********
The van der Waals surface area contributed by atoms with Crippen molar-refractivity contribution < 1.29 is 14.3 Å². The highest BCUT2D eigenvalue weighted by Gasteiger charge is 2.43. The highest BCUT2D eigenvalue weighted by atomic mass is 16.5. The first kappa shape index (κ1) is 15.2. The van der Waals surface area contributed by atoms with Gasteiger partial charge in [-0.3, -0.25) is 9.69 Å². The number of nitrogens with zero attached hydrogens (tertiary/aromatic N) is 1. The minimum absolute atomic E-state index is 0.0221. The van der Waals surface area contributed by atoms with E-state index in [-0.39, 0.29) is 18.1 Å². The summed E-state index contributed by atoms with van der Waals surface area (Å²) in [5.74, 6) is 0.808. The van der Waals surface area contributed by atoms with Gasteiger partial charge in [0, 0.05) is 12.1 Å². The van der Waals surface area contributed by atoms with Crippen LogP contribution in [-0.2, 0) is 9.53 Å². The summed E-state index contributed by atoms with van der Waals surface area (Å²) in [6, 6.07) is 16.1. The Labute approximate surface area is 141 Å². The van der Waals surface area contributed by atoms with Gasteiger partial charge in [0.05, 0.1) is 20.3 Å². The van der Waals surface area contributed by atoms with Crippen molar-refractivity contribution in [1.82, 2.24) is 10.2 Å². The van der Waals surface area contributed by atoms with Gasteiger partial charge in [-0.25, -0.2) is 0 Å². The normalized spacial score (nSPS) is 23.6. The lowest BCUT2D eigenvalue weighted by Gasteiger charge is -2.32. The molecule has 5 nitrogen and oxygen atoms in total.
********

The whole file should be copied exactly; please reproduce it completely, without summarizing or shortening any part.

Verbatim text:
The van der Waals surface area contributed by atoms with Crippen molar-refractivity contribution < 1.29 is 14.3 Å². The highest BCUT2D eigenvalue weighted by Gasteiger charge is 2.43. The highest BCUT2D eigenvalue weighted by atomic mass is 16.5. The first kappa shape index (κ1) is 15.2. The van der Waals surface area contributed by atoms with Gasteiger partial charge in [-0.3, -0.25) is 9.69 Å². The number of nitrogens with zero attached hydrogens (tertiary/aromatic N) is 1. The minimum absolute atomic E-state index is 0.0221. The van der Waals surface area contributed by atoms with E-state index in [-0.39, 0.29) is 18.1 Å². The summed E-state index contributed by atoms with van der Waals surface area (Å²) in [5.74, 6) is 0.808. The van der Waals surface area contributed by atoms with Gasteiger partial charge in [0, 0.05) is 12.1 Å². The van der Waals surface area contributed by atoms with Crippen LogP contribution in [-0.2, 0) is 9.53 Å². The summed E-state index contributed by atoms with van der Waals surface area (Å²) in [6, 6.07) is 16.1. The Labute approximate surface area is 141 Å². The van der Waals surface area contributed by atoms with Gasteiger partial charge in [0.05, 0.1) is 20.3 Å². The van der Waals surface area contributed by atoms with Crippen molar-refractivity contribution in [1.82, 2.24) is 10.2 Å². The van der Waals surface area contributed by atoms with Gasteiger partial charge in [-0.25, -0.2) is 0 Å². The normalized spacial score (nSPS) is 23.6. The lowest BCUT2D eigenvalue weighted by Gasteiger charge is -2.32. The molecule has 5 nitrogen and oxygen atoms in total.